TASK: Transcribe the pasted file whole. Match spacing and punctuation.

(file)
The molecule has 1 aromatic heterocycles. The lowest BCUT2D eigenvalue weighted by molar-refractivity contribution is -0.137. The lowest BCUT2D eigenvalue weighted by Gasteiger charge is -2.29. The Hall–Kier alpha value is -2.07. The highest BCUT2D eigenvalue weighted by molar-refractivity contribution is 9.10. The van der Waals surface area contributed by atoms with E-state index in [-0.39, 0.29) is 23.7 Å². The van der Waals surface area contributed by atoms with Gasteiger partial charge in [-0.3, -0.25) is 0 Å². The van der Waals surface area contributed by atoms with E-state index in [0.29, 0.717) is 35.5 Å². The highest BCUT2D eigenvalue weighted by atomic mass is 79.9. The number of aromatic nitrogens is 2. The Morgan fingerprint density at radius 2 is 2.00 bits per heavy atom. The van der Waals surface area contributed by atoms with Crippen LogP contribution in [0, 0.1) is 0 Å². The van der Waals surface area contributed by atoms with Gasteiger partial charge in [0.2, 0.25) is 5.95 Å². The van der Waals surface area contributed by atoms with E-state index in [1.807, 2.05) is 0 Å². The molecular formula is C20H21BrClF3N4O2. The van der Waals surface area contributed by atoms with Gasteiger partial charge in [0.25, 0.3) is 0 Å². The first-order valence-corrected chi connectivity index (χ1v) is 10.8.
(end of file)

The molecule has 1 aromatic heterocycles. The lowest BCUT2D eigenvalue weighted by molar-refractivity contribution is -0.137. The lowest BCUT2D eigenvalue weighted by Gasteiger charge is -2.29. The Hall–Kier alpha value is -2.07. The highest BCUT2D eigenvalue weighted by molar-refractivity contribution is 9.10. The van der Waals surface area contributed by atoms with E-state index in [-0.39, 0.29) is 23.7 Å². The van der Waals surface area contributed by atoms with Gasteiger partial charge in [-0.3, -0.25) is 0 Å². The van der Waals surface area contributed by atoms with E-state index in [0.29, 0.717) is 35.5 Å². The highest BCUT2D eigenvalue weighted by atomic mass is 79.9. The number of aromatic nitrogens is 2. The Morgan fingerprint density at radius 2 is 2.00 bits per heavy atom. The van der Waals surface area contributed by atoms with Crippen LogP contribution in [0, 0.1) is 0 Å². The van der Waals surface area contributed by atoms with Gasteiger partial charge in [0.2, 0.25) is 5.95 Å². The van der Waals surface area contributed by atoms with E-state index in [1.807, 2.05) is 0 Å². The molecular formula is C20H21BrClF3N4O2. The van der Waals surface area contributed by atoms with Gasteiger partial charge in [0.25, 0.3) is 0 Å². The first-order valence-corrected chi connectivity index (χ1v) is 10.8.